Now we are at a power level of 3. Ten more minutes pass and I see the following:
Two of the APs have been reduced to a power level of 4. Ten more minutes passed and power levels reduced even further. At that point, I powered off one of the APs to see if the power levels would go back to 1 since there was no longer a fourth AP. I didn’t get a screen shot in time to see all 4 APs at an even lower power level, but when I did grab a screen shot of the 3 remaining APs, one of them had been dropped to a power level of 5. I believe this happened prior to my unplugging the fourth AP.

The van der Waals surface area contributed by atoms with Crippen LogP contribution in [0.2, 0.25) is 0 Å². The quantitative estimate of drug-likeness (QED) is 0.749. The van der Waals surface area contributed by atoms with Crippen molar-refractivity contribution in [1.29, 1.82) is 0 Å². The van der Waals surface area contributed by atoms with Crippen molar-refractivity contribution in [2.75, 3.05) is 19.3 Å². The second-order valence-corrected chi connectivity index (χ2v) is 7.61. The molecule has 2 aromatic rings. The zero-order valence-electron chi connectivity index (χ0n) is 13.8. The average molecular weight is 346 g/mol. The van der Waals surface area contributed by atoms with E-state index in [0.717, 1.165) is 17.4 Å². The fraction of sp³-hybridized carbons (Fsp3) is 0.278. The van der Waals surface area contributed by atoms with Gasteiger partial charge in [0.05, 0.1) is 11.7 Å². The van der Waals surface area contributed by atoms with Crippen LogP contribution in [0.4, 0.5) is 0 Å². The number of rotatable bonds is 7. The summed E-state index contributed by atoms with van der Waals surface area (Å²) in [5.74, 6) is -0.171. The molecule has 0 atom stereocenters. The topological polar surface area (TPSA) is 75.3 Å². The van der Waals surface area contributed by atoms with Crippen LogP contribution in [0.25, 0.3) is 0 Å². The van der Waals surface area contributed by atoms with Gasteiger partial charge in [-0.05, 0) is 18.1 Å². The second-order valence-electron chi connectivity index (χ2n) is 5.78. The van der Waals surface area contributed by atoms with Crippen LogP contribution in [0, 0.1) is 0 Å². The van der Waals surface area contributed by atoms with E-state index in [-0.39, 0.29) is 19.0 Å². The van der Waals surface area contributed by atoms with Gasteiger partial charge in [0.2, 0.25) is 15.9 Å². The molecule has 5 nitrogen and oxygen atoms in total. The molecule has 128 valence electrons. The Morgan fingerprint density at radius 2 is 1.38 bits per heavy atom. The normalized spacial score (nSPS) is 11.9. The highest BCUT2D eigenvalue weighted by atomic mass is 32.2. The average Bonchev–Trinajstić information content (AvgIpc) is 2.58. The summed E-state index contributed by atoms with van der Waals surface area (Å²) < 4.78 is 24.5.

Note – Power level decreases happen in single increments only, every time the TPC algorithm runs(every 10 minutes). To put it another way, it downgrades by 3dB max each cycle. Sam Clements pointed out to me via Twitter that when power levels increase, it can happen much more rapidly since the Coverage Hole Detection(CHD) and Correction algorithm is responsible for power increases.
I waited for at least 30 minutes to see if the power levels would return to 1 for the remaining 3 APs, but they didn’t move at all. They stayed just like the above image.
If you want to see this work on the CLI in real time, you can issue the following command:
debug airewave-director power enable
After I had waited for over half an hour, I decided to power off one more AP. When I brought it back online, I saw all 3 of the APs slowly go back to a power level of 1. Here’s the first change I saw in the 3 remaining APs: